If you already have a pet, you might want to introduce him to your new pet in a place other than your home. Let them get to know each other and play together. Your old pet may feel jealous of the new one, and it will take some time for him to adjust. Be sure to treat both your pets equally -- play with them together and give them treats together.

Pets can bring love, warmth and companionship into your life, and making the decision to adopt one should be a well-thought-out process. Taking the time to consider what type of pet will best fit in with your family and lifestyle will help ensure a lifetime of happiness for both you and your new pet.

Paws for thought

Before you start searching for a new companion, you'll want to ask yourself a few questions. The Humane Society of the United States (HSUS) provides answers to some of these questions:

  • What previous experience have you had with a pet?

  • Do you want a dog or a cat?

  • What size dog or cat do you want?

  • Do you have the time to train a new pet and give him the attention he'll need? Dogs, cats, and other animal companions cannot be ignored just because you're tired or busy. They require food, water, exercise, care, and companionship every day of every year. Many animals in the shelter are there because their owners didn't realize how much time it took to care for them.

  • Can you afford the expenses that a pet can bring? The costs of pet ownership can be quite high. Licenses, training classes, spaying and neutering, veterinary care, grooming, toys, food, kitty litter, and other expenses add up quickly.

  • Can you have a pet where you live? Many rental communities don't allow pets, and most of the rest have restrictions. Make sure you know what they are before you bring a companion animal home.

  • Are you prepared to keep and care for the pet for his or her entire lifetime? When you adopt a pet, you are making a commitment to care for the animal for his or her lifetime. If you have major life changes, such as marriage, divorce, childbirth, serious illness or accident, or relocation, your pet is still a part of your family.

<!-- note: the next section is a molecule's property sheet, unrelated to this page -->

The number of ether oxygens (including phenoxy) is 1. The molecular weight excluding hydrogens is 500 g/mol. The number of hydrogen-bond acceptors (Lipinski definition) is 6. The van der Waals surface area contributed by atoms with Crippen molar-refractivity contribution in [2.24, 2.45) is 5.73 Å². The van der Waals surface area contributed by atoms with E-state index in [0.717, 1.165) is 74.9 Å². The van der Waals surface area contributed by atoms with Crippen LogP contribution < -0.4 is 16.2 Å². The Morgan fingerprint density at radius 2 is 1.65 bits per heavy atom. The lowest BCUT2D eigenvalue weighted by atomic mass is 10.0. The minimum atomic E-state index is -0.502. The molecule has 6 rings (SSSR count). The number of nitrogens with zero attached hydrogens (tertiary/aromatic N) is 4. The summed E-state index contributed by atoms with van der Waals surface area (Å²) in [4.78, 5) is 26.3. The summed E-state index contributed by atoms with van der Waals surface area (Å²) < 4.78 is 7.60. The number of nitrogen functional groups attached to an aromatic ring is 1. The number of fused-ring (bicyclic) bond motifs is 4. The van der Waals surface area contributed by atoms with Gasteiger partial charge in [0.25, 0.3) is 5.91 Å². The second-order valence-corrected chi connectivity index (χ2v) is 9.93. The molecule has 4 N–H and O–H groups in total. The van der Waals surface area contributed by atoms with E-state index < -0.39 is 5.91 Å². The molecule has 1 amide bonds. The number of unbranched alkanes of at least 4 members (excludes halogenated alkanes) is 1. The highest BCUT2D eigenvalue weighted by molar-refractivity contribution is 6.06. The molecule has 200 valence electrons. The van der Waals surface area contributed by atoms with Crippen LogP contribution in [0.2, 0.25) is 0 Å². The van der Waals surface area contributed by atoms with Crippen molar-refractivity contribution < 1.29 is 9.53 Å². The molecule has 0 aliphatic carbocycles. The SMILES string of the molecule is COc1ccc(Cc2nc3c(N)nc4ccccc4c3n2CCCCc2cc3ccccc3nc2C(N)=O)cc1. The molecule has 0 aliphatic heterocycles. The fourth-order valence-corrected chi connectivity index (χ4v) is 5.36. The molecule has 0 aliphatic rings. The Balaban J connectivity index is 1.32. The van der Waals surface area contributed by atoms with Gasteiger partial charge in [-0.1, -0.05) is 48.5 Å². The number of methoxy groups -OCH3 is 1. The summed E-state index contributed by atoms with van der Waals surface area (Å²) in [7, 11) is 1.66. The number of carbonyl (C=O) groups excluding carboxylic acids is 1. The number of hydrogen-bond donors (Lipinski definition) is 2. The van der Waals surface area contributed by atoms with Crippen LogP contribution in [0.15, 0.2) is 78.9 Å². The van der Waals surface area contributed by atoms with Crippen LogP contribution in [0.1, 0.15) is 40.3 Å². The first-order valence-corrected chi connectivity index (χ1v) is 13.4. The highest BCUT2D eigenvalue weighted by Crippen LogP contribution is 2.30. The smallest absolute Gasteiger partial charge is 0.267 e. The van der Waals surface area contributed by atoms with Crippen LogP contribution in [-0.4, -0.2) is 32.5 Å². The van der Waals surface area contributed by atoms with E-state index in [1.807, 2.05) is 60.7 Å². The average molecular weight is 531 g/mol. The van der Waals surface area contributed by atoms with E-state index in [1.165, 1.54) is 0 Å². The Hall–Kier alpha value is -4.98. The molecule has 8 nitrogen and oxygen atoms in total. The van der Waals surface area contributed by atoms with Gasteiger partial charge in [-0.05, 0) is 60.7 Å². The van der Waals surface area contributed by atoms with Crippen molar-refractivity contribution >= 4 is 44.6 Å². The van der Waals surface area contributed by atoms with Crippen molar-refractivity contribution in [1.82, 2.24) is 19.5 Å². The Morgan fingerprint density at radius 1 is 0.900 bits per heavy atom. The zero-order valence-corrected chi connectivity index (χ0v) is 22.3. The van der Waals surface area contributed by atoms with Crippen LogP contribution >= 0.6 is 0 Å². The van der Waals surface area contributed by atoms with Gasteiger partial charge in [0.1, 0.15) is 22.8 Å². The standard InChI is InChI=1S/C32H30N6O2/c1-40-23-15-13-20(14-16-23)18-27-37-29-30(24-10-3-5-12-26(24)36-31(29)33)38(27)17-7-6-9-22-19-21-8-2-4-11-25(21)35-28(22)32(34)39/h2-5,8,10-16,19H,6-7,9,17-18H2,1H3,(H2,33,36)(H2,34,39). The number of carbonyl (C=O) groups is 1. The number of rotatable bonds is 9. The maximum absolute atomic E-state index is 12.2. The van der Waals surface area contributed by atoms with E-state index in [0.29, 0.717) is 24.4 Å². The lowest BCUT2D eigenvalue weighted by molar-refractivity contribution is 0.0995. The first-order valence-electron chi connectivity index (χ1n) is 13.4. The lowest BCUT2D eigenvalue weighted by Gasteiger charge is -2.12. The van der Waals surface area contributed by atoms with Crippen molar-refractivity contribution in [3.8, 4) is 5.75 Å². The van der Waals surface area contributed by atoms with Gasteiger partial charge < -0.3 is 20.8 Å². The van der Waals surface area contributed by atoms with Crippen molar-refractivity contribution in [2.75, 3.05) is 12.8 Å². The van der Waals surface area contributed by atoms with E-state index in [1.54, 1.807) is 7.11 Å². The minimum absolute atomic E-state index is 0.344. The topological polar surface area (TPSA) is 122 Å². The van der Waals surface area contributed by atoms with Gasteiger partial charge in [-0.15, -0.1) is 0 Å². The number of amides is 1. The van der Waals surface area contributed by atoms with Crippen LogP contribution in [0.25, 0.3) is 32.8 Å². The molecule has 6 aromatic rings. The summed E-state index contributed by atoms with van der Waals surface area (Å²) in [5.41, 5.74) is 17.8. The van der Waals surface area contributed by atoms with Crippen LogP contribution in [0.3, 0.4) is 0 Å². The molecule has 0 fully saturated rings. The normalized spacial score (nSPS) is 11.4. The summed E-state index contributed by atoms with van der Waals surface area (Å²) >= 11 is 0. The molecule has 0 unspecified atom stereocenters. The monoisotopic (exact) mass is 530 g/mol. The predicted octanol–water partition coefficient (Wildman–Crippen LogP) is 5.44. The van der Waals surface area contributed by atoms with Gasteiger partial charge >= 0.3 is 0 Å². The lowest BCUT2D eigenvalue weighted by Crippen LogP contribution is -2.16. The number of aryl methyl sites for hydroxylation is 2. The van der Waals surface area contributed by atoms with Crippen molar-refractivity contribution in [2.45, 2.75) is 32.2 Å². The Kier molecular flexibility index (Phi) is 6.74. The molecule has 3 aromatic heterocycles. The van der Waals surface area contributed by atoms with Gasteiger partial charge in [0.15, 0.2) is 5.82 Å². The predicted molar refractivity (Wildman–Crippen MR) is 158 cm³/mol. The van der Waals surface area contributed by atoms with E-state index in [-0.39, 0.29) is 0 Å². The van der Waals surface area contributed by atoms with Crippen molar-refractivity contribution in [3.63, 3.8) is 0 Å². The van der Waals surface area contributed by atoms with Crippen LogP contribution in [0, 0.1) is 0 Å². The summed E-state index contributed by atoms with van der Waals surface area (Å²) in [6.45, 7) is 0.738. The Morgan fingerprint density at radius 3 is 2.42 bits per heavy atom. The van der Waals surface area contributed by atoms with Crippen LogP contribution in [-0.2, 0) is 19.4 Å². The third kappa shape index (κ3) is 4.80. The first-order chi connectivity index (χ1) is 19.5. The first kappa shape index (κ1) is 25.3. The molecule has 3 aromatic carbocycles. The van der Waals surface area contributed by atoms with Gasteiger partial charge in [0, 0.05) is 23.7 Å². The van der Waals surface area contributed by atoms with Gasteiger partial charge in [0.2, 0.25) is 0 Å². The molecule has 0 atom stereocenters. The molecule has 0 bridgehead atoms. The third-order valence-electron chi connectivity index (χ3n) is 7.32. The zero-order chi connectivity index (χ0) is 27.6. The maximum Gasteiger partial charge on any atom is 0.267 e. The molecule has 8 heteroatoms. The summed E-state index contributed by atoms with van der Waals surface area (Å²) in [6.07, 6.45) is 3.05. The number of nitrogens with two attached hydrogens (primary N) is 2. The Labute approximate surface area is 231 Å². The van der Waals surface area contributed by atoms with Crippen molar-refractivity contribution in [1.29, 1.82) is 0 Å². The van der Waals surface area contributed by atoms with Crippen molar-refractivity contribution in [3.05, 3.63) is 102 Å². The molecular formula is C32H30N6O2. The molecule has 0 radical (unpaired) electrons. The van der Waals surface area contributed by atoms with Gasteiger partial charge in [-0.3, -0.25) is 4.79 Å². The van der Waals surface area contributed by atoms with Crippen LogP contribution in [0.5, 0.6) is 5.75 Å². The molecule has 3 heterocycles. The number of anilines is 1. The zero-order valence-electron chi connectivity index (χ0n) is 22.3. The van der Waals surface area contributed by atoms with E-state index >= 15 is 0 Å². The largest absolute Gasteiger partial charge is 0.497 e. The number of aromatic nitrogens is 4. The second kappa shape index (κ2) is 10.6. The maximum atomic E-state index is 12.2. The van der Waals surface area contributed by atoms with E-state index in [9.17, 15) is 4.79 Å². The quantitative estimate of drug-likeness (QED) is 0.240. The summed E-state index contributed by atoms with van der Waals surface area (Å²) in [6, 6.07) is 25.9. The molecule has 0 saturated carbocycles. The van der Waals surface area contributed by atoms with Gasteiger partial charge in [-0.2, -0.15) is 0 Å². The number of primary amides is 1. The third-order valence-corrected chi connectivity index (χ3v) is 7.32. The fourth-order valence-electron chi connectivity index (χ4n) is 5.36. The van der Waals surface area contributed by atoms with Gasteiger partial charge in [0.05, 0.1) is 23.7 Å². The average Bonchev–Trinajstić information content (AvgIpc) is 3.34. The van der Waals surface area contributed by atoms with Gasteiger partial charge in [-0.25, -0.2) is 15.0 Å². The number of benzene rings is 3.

Pet adoption organizations

  • The American Kennel Club (AKC) maintains a registry for purebred dogs and is a great place to start your search if you are looking to adopt a purebred puppy. You can visit the AKC Web site at http://www.akc.org.

  • If you're looking for a purebred cat, visit the Fanciers Breeder Referral List at http://www.breedlist.com to find pedigreed cat breeders in your area. Cat Fanciers is an organization that can help you locate purebred cat rescue groups near you; visit their Web site at http://www.fanciers.com/rescue.html.

  • The American Society for the Prevention of Cruelty to Animals (ASPCA) and the Humane Society of the United States (HSUS) are two of the largest animal protection organizations in the country. They offer information on local shelters, pet adoption, and pet care. You can visit the ASPCA Web site at http://www.aspca.org and HSUS at http://www.hsus.org.